Have you noticed the little “flower patch” in front of Park ‘N’ Shop? This isn’t just a random strip of ornamental grasses and flowers. It is actually a raingarden and it puts a smile on my face every time I drive by.
According to the EPA a raingarden is:
a depressed area in the landscape that collects rain water from a roof, driveway or street and allows it to soak into the ground. Planted with grasses and flowering perennials, rain gardens can be a cost effective and beautiful way to reduce runoff from your property. Rain gardens can also help filter out pollutants in runoff and provide food and shelter for butterflies, song birds and other wildlife.
How Does It Work?
- Stormwater runoff from streets and parking lots enters the raingarden through a gradual slope
- Once the water enters the raingarden, it slowly seeps down into the soil instead of moving horizontally
- The water slowly filters through the roots of plants, where a majority of pollutants are removed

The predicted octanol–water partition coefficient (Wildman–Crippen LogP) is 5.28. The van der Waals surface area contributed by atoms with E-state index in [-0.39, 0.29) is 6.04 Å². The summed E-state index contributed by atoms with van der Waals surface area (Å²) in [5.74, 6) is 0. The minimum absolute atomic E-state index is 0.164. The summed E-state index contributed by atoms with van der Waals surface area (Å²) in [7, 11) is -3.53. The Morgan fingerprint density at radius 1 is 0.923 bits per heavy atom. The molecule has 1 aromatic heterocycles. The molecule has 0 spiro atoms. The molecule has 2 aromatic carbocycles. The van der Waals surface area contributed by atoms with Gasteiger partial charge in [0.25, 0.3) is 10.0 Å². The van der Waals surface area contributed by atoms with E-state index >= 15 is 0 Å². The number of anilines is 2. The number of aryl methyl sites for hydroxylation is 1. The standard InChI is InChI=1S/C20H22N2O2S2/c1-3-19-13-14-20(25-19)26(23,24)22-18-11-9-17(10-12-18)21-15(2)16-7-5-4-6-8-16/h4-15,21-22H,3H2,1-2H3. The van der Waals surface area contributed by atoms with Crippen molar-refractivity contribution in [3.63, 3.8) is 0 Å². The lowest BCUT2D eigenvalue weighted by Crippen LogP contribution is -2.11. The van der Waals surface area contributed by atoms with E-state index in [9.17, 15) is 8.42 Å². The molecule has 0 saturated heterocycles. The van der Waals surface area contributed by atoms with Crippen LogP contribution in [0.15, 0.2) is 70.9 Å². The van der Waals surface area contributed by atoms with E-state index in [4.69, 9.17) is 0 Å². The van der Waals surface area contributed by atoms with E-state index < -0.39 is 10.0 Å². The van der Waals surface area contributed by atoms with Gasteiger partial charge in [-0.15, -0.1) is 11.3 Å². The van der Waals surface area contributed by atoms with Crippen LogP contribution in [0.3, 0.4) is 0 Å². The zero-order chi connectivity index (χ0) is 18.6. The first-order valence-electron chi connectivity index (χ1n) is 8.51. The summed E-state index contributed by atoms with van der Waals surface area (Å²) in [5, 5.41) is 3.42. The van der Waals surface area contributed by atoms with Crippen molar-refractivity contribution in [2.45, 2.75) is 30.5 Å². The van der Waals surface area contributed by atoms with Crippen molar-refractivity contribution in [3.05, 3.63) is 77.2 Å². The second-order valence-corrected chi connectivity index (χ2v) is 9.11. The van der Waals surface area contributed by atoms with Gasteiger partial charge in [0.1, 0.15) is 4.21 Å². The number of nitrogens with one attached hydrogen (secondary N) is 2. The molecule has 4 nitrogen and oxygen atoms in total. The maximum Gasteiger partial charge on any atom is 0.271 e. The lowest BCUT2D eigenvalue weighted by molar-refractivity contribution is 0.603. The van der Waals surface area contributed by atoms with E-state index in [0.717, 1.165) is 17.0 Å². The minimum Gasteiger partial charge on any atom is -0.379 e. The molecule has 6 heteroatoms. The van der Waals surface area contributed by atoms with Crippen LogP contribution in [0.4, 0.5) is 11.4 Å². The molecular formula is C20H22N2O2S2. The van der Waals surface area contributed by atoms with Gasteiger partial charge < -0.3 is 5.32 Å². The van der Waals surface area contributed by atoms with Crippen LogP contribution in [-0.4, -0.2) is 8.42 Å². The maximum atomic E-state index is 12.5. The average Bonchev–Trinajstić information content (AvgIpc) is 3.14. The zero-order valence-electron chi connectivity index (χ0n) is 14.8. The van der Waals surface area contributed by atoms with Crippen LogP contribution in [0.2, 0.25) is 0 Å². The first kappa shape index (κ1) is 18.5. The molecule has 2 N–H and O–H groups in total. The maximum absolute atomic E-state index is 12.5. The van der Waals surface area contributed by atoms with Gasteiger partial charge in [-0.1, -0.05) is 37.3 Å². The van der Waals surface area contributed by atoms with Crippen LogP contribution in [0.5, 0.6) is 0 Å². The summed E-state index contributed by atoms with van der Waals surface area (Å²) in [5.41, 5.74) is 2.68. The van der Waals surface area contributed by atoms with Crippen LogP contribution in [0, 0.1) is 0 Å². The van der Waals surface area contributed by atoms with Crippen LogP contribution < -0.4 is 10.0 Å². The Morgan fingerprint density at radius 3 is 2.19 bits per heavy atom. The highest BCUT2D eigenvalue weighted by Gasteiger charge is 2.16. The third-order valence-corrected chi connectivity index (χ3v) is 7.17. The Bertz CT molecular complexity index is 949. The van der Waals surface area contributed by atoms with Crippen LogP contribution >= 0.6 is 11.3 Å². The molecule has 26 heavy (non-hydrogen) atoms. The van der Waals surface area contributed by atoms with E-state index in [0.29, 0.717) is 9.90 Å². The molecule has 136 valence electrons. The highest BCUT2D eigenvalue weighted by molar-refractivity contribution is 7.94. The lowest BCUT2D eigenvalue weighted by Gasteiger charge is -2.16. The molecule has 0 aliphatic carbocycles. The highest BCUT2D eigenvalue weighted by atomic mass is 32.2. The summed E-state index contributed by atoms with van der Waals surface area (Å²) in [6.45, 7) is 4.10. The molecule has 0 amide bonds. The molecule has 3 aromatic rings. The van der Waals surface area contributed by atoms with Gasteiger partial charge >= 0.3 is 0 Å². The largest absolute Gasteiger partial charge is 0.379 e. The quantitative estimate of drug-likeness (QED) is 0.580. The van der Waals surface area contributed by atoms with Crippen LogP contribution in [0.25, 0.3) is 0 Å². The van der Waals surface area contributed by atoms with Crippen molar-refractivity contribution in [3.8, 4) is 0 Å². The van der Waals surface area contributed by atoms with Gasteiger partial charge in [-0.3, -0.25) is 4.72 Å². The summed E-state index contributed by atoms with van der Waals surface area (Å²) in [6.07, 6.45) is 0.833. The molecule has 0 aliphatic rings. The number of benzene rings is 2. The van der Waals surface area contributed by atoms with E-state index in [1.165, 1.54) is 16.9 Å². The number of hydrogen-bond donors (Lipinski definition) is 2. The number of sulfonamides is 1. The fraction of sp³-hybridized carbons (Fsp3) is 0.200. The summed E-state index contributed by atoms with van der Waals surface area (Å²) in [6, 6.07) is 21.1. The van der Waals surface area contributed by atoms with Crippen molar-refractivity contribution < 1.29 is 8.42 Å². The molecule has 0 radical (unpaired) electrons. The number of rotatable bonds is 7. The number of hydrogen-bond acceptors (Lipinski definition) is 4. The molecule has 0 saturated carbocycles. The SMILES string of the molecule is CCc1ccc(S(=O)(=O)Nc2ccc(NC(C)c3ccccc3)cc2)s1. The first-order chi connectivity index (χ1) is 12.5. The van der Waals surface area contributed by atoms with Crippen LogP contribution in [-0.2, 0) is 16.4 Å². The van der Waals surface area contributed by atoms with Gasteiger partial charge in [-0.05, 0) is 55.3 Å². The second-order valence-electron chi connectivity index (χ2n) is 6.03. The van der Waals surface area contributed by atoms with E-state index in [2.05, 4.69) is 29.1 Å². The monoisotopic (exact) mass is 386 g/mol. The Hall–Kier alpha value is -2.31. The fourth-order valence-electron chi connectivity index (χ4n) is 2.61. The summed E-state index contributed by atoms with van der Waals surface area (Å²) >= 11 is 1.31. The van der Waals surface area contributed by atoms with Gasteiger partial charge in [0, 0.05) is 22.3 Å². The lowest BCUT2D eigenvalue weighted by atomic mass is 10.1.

- Lastly, the purified water slowly makes its way down to the local aquifer
Installing a raingarden entails more than just digging a hole and adding some plants. Soil type, infiltration rate and slope all need to be considered. Purdue Rainscaping Education Program has a great website with a lot of information. If done properly, a raingarden can be an important environmental feature in a landscape. Not only does it improve water quality, but with the right plant selection, could become a native plant and/or pollinator habitat. WIN – WIN!
Raingardens are designed to hold water for only a few days after a rain event. This does not allow enough time for a mosquito to complete its life cycle. Therefore, it would not be a source of additional mosquitoes in the landscape.
Next time you drive by Park ‘N’ Shop, take time to notice this little raingarden doing some important work in our watershed. And thank the Town of Culver for being forward thinking and implementing low-impact design in our community.
“The environment is where we all meet; where we all have a mutual interest; it is the one thing all of us share.” — Lady Bird Johnson
Hi, I’m Debbie Palmer. I received a BS in Horticulture from Purdue University. Here at LMEF, I am responsible for outreach presentations, monitoring the lake and it’s wetlands, project manager for restoration and research projects, and act as a community resource for all things related to the well-being of Lake Maxinkuckee and its surrounding watershed. I completed Indiana Watershed Leadership Academy, volunteer with the Indiana Clean Lakes Program, Hoosier River Watch and Marshall County Lakes and Waters and serve as a Board Member for Indiana Lakes Management Society.